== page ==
- What is a hot surface igniter?
- What are the differences in Trane's single stage, 2 - stage and variable-speed gas furnaces?
- What is an air handler?
- What is the difference between Refrigerant types (R22 and R410A)?
- Can I use anti-freeze to protect my boiler and piping?
What is a hot surface igniter?
Unlike older-model gas furnaces that used a standing pilot light to ignite the burners on the furnace, many of today's models use an electronic ignition system. This includes a Hot Surface Igniter, sometimes referred to as a glow plug or glow stick. When there is a call for heat, the igniter receives electrical current in order to heat its surface and ignite the burners in the furnace.
Some hot surface igniters are fairly fragile and can be damaged during transit or installation. Trane's Silicon Nitride Igniter, used on the Trane XV/XL/XR models, appears to be more durable.
Cracks in a hot surface igniter are not necessarily visible. After installation, the glow pattern should be checked by your local independent dealer for inconsistencies, and replaced if necessary. Cracks will not necessarily prevent the igniter from working, but will shorten its life.
It is important that the correct original equipment manufacturer's igniter be used when replacing an igniter. There are many igniters on the market. However, many do not have the correct voltage or warm-up time as the original design.
What are the differences in Trane's single stage, 2 - stage and variable-speed gas furnaces?
A single stage furnace will deliver the same amount of heat and airflow no matter what the temperature is outside. A 2-stage furnace with a 2-stage thermostat will begin in first stage (low burner, low airflow) and only go to second stage if the indoor temperature drops during first stage. This makes the furnace run longer, providing greater air circulation, temperature distribution, and air filtration. This also provides a more consistent indoor environment. The second stage will only come on when the need is there and then it will be able to run longer and maintain the comfort level. The more your system starts and stops, the less control you will have of your home's environment - and the less efficiently it works, partly due to duct heat loss. The advantage of Trane's 2-stage, variable-speed furnace is it has Comfort-RTM Enhanced mode. This allows the coil to cool quickly and the blower to slowly ramp up and ramp down or operate at 50 percent of the cooling air speed in the FAN ON position. This provides greater humidity control, quieter operation, and maximum air circulation, temperature distribution, and air filtration.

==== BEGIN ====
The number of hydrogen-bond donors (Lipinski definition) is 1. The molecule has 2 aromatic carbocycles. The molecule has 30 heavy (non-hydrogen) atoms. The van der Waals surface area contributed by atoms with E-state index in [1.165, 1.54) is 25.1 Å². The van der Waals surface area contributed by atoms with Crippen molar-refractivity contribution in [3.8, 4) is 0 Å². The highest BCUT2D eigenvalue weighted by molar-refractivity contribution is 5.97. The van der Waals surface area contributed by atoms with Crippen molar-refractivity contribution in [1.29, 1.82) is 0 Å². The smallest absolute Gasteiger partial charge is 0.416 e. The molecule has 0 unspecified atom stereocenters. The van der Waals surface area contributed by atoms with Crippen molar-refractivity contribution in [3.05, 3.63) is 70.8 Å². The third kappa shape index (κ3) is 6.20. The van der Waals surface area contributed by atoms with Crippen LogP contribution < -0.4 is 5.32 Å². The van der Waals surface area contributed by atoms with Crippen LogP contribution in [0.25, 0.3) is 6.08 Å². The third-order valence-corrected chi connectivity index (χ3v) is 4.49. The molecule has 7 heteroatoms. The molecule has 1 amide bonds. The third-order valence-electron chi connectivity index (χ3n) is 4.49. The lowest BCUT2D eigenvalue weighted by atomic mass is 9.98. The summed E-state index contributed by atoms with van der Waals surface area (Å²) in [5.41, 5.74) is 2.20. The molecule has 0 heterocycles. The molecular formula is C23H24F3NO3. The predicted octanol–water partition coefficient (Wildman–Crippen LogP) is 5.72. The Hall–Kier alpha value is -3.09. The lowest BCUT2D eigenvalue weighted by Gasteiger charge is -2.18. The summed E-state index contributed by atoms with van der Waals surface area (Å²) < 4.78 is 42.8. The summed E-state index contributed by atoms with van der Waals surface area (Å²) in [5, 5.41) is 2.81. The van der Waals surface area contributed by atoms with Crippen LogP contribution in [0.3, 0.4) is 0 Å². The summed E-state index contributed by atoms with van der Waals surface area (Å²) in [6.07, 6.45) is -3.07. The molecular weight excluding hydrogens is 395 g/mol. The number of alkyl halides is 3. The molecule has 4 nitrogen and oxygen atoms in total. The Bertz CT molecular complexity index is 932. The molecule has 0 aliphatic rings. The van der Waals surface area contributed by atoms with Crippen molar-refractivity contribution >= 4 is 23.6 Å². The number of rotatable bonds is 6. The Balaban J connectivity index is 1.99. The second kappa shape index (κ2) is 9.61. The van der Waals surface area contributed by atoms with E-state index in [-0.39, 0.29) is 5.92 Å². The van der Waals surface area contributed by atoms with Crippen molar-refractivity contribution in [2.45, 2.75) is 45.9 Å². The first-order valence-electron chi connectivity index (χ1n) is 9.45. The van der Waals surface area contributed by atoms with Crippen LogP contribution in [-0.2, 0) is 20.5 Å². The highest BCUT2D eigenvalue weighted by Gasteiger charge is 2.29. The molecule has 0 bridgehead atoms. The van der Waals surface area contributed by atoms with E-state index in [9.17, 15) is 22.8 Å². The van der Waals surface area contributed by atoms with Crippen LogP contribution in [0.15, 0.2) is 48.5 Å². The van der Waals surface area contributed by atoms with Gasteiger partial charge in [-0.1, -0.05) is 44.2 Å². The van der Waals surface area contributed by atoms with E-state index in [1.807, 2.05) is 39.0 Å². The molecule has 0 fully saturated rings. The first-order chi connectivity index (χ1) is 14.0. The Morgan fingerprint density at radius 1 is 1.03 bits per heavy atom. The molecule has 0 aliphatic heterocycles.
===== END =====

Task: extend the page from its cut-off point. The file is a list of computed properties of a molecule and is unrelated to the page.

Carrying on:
What is an air handler?
The major components enclosed in an air handler's cabinetry are the blower and motor, controls, heater compartment, and an evaporator coil. This is why it is also sometimes referred to as a fan coil. A standard air handler, like the single stage furnace, delivers the same amount of airflow no matter what the temperature inside. Trane's variable-speed air handler has Comfort-RTM Enhanced mode, like the Trane variable-speed gas furnace, allowing the coil to cool down quickly and the blower to slowly ramp up and ramp down or to operate at 50 percent of the cooling air speed in the FAN ON position. Many HVAC industry experts feel this provides greater humidity control, quieter operation, maximum air circulation, temperature distribution, and air filtration for greater control of your home's indoor environment.
What is the difference between Refrigerant types (R22 and R410A)?
Residential Air Conditioning equipment is available in several refrigerant types (R22 and R410a). Our installing contractors generally offer both and have had excellent success with each. Trane's residential line provides a full spectrum of equipment for both refrigerants. R22 has an Ozone Depletion Potential rating of 0.05, while R410a has an ODP rating of zero. Under current EPA guidelines R22 will be available until 2020, after which it may no longer be reclaimed or recycled. Neither refrigerant has any pronounced advantage for service (in either theory or practice).
Should the type of refrigerant be a priority, please advise the installing contractor of your preference during his/her site inspection visit.
Can I use anti-freeze to protect my boiler and piping?
Anti-freeze can be used with most boilers. We recommend using an anti-freeze designed for hydronic systems, formulated with inhibited propylene glycol, a non-toxic antifreeze. A solution of up to 50% can be used. No compounds containing petroleum should ever be used in your heating system. Do not use automotive anti-freeze.